Wednesday, October 25, 2006
These are pictures of me attempting to look like I know what I'm doing. I think the actors are onto me...
If I live to be one hundred, I'll never tire of the view as you land at Laguardia at night. Maybe the only thing better is taking off.
So here I am, 14 floors over 58th street, just a block away from Columbus Circle. The hotel is one of those posh numbers, in a Manhattan kind of way. Angular. Clean. Shoe box-sized.
How did I get here? Well, Delta flight 3269. (Note to self: Don't read over the shoulder of the guy seated next to you, reading government documents about the Iraq War. You'll just end up hating him and yourself. Wait. That ship has sailed. Shit.) But also two weeks of shooting, which ended on Saturday night.
The two weeks spent on the set were both incredibly taxing and incredibly satisfying. Never have I slept so little and garnered so much satisfaction. (Unless you count prom night. Let's just say, I still feel filthy. And that mascot had it coming.)
I stood there at midnight (technically Sunday morning), in the 40° weather with enormous lights shining down on a parking lot in Pittsburgh's South Side, and realized that I, with the help of many, many outrageously talented people, was actually making a movie.
The most amazing and talented of those involved were/are Stevo Parys (my Co-Director) and Jeff Garton (the best Director of Photography anywhere). Without whom I would have been screwed. ("Screwed," for those of you who don't know, is an industry term. I think it was coined by Claudette Colbert, that hussie.) In the time Stevo, Jeff and I began talking about it, the project went from mine to ours. If I'm fortunate enough to do this sort of thing more often, I can't imagine doing it without them. They're brilliant. I'm an impostor.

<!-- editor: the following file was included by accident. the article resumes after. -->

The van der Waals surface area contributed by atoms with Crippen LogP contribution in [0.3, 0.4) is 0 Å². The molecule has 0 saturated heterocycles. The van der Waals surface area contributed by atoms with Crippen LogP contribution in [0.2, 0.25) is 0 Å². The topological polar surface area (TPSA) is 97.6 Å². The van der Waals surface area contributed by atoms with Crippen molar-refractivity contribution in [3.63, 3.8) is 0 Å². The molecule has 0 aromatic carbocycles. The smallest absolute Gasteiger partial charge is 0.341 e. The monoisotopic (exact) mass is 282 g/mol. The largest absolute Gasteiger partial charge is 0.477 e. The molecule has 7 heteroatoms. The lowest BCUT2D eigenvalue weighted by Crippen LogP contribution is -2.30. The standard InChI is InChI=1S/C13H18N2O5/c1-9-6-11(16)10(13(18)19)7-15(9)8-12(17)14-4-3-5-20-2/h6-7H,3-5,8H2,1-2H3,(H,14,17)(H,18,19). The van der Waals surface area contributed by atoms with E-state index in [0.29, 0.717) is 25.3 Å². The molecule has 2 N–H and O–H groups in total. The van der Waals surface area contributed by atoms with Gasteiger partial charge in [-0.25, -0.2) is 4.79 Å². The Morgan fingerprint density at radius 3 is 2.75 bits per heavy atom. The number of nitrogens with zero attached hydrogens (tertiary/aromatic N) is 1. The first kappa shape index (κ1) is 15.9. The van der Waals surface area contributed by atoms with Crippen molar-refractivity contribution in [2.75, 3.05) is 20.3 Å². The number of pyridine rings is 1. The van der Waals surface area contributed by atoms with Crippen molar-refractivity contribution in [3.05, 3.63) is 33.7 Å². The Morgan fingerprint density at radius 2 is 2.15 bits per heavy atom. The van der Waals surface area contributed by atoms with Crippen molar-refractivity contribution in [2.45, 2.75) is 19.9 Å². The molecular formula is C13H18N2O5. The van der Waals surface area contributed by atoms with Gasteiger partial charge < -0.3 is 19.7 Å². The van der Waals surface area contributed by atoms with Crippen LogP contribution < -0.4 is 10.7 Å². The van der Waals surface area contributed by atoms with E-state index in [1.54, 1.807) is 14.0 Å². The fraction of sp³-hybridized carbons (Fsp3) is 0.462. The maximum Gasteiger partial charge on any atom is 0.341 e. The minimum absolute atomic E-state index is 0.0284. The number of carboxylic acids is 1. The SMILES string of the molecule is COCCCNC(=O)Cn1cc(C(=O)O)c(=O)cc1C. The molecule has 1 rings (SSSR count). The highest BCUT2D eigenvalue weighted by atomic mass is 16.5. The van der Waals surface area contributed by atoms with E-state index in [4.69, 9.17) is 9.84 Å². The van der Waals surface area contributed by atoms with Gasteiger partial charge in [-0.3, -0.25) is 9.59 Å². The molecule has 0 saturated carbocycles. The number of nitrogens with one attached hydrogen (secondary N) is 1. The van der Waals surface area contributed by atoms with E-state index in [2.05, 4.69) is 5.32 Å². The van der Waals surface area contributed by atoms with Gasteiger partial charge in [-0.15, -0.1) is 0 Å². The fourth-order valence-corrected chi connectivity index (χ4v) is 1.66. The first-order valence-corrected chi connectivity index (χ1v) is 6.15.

For two weeks, I got the chance to instruct actors to speak the lines I had written. And there we were shooting the last of it. The actors' first position for the scene was just inside the entrance to a hall called the Sokal Club. About two minutes before our first take, I looked around at all of the crew preping at the far side of the lot and took it all in. I wanted to capture it in my head because someday I might be 70 years old. (Many of you, I'm sure, would argue that this is unlikely.) After soaking it up, I went into the building to speak to the cast.
I said, "So this is it, everyone. When you walk out this door, you'll be acting out the last of a dialogue that began in my head six years ago. It's been a privilege." And not terribly long after, Stevo uttered the words I had been both anticipating and dreading — "That's a wrap, people."
So here I am, 14 floors over 58th street, just a block away from Columbus Circle. The hotel is one of those posh numbers, in a Manhattan kind of way. Angular. Clean. Shoe box-sized...